BillyOh.com

Transform Your Garden Into A Wildlife Haven

Many green-fingered Brits are keen to give a helping hand to the environment by turning their garden into a wildlife haven. But how exactly can you transform your garden into a wildlife haven?

To help, we have compiled a list of tips that can get you well on your way to drawing more nature and wildlife into your garden.

Don’t worry; they aren’t all expensive, some of them only involve gathering what is already on your doorstep and moulding it into a pile. Let’s get started!

1. Tidy Your Garden (But Not Too Much)

transform-garden-wildlife-haven-1-tidy-your-garden-but-not-too-much-pixabay

Although many of us appreciate a freshly trimmed garden with clean lines dividing the meeting of grass and soil, creating a wildlife haven doesn’t have to be too tidy.

Did you know that having a few messy areas in your garden can help attract wildlife? For instance, by merely having a pile of leaves with a few twigs can help provide wildlife with both food and shelter.

banner content

Moreover, leftover perennials are also an excellent shelter for insects. 

You can build a worthwhile area for them with some hollow stems and other garden scraps.

2. Install a Pond

transform-garden-wildlife-haven-2-install-a-pond-pixabay

While natural ponds are best, you can always opt for the cheapest alternative, such as purchasing a bucket or stone basin and bury it into the ground to create a DIY pond.

It must be located in a spot which is partly in the sun and partly in the shade to prevent the pond from going stagnant. Also, you should try to make sure that it has one sloped side to allow wildlife to enter and exit the pond quickly.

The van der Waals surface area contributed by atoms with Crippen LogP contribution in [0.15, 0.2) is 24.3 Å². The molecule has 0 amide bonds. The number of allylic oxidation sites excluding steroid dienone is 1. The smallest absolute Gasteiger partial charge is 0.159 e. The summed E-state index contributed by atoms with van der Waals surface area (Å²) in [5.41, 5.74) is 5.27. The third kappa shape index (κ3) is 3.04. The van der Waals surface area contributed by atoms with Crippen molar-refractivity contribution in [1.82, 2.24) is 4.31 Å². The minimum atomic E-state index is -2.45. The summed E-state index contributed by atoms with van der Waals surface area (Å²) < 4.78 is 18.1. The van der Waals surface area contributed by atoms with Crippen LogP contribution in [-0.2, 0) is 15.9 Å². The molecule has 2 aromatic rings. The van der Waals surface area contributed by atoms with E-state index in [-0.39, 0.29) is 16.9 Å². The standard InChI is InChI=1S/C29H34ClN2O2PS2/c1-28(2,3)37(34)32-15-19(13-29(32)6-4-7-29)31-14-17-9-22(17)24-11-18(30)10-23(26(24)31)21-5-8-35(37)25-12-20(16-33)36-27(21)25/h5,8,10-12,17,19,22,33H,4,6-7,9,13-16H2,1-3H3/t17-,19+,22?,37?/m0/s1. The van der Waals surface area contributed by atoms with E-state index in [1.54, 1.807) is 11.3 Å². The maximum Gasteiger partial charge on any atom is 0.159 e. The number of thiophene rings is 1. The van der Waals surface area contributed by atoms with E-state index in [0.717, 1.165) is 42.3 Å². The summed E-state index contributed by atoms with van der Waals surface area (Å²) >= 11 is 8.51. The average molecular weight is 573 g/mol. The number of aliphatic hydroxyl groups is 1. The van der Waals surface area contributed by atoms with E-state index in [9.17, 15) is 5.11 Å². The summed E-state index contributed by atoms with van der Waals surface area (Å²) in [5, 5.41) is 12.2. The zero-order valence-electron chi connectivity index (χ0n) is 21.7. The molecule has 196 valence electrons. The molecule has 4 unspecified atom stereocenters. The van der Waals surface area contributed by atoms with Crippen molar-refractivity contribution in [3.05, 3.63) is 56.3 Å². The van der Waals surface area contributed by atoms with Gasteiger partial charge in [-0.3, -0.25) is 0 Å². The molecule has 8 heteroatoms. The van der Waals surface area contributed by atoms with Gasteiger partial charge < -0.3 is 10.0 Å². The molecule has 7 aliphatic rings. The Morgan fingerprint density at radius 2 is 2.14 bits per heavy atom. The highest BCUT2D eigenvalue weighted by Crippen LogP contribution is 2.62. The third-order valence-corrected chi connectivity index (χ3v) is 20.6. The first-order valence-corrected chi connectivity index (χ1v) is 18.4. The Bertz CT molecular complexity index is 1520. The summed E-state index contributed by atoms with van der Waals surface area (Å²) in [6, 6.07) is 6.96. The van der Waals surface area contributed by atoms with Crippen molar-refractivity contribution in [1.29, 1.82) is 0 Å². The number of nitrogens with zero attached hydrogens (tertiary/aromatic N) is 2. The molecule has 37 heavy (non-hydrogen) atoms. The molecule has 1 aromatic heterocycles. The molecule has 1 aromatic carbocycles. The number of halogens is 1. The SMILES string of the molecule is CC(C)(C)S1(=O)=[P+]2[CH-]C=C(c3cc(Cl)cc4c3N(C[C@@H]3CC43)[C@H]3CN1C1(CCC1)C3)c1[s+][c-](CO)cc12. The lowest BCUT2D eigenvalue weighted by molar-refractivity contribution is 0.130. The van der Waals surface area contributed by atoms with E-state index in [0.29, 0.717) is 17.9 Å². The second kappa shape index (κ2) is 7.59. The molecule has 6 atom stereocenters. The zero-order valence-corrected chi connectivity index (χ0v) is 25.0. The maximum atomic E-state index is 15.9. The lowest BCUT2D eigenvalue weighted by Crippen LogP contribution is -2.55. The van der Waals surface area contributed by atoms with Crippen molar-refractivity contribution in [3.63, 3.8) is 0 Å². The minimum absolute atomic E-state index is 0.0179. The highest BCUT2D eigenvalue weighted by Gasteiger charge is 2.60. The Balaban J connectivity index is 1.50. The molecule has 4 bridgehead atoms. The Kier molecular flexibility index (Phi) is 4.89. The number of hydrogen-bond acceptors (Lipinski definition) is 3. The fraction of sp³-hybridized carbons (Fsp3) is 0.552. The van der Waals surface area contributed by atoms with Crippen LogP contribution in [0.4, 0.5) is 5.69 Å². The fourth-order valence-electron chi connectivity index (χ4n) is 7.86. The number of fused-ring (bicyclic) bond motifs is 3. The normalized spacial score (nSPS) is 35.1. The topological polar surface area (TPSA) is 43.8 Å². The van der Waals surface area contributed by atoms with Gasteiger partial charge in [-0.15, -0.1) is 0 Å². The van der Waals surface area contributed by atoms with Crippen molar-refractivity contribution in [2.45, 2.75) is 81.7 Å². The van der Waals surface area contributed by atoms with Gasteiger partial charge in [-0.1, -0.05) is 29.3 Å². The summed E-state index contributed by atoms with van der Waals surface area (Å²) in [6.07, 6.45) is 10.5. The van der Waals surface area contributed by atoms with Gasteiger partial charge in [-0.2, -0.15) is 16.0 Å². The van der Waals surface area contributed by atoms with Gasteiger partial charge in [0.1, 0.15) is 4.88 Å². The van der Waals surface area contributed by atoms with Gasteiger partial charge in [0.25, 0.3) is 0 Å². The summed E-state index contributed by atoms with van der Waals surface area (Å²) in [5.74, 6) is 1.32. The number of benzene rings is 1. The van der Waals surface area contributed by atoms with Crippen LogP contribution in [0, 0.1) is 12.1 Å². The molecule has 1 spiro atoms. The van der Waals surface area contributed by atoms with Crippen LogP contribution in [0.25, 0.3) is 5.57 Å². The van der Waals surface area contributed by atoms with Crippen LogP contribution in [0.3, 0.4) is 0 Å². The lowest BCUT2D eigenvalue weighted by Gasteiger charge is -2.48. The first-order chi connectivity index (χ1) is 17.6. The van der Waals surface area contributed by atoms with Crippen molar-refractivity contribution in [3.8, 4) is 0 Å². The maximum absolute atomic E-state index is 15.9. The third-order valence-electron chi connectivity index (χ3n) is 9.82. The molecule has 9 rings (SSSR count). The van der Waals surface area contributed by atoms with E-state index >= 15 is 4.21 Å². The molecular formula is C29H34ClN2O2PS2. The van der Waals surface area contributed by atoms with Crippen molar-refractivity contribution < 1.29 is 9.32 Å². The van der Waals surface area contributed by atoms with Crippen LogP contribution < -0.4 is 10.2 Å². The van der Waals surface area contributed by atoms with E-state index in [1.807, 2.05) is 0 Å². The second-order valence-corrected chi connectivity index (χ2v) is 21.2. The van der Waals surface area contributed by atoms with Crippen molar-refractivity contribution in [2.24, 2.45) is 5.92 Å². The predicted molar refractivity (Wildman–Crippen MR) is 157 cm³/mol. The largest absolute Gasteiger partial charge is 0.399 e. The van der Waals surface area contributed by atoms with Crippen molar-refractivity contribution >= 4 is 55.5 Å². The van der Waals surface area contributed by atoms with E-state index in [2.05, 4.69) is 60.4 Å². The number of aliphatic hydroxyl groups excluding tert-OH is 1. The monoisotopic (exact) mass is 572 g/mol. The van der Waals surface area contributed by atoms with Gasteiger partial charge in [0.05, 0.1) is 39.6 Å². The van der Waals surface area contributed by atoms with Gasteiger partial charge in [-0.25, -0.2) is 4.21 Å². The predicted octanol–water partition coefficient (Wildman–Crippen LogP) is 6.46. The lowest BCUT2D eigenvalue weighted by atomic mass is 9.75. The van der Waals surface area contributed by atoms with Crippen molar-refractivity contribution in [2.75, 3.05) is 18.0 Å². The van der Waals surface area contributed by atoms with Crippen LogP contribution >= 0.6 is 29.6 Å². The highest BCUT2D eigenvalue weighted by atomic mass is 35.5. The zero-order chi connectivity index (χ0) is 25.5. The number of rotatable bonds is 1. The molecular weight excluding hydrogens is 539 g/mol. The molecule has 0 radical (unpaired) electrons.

3. Consider Your Fence

transform-garden-wildlife-haven-3-consider-your-fence-pixabay

Most people tend to invest in a fence on their property for security and safety. However, if your goal is to have your own wildlife sanctuary outdoors, fencing is okay but make sure that they have gaps at the bottom.

By including holes in your fence, you are giving small animals such as hedgehogs and frogs entry to your outdoor space. Let’s face it; there’s no point in creating the perfect wildlife haven if you aren’t going to let small animals into it!

4. Create a Hotel for Insects

transform-garden-wildlife-haven-4-create-a-hotel-for-insects-pixabay

Insect hotels can be created in two ways. Either by gathering materials such as rocks, bricks, logs, twigs and leaves into a pile located in a quiet spot or by purchasing one from your local gardening store.

Building a bug hotel means you’re providing the insects with a safe area to hibernate and encourage them into your wildlife haven at the same time.

If you are interested in building an insect hotel yourself, check out this step by step guide.

5. Compost Bins

transform-garden-wildlife-haven-5-compost-bins-pixabay

Compost bins are a great way to dispose of any of your food waste and excess soil, and at the same time, they can also be the perfect home for many species, such as worms, woodlice, spiders, fungi and frogs, are just a few of the creatures you could be soon housing.

Simply put food waste into the compost bin and turn it every so often with a fork, we recommend doing this at least once a week. On average, compost can take anywhere from a couple of months to a whole year to be ready to spread around your garden. And once it is prepared, you can start again.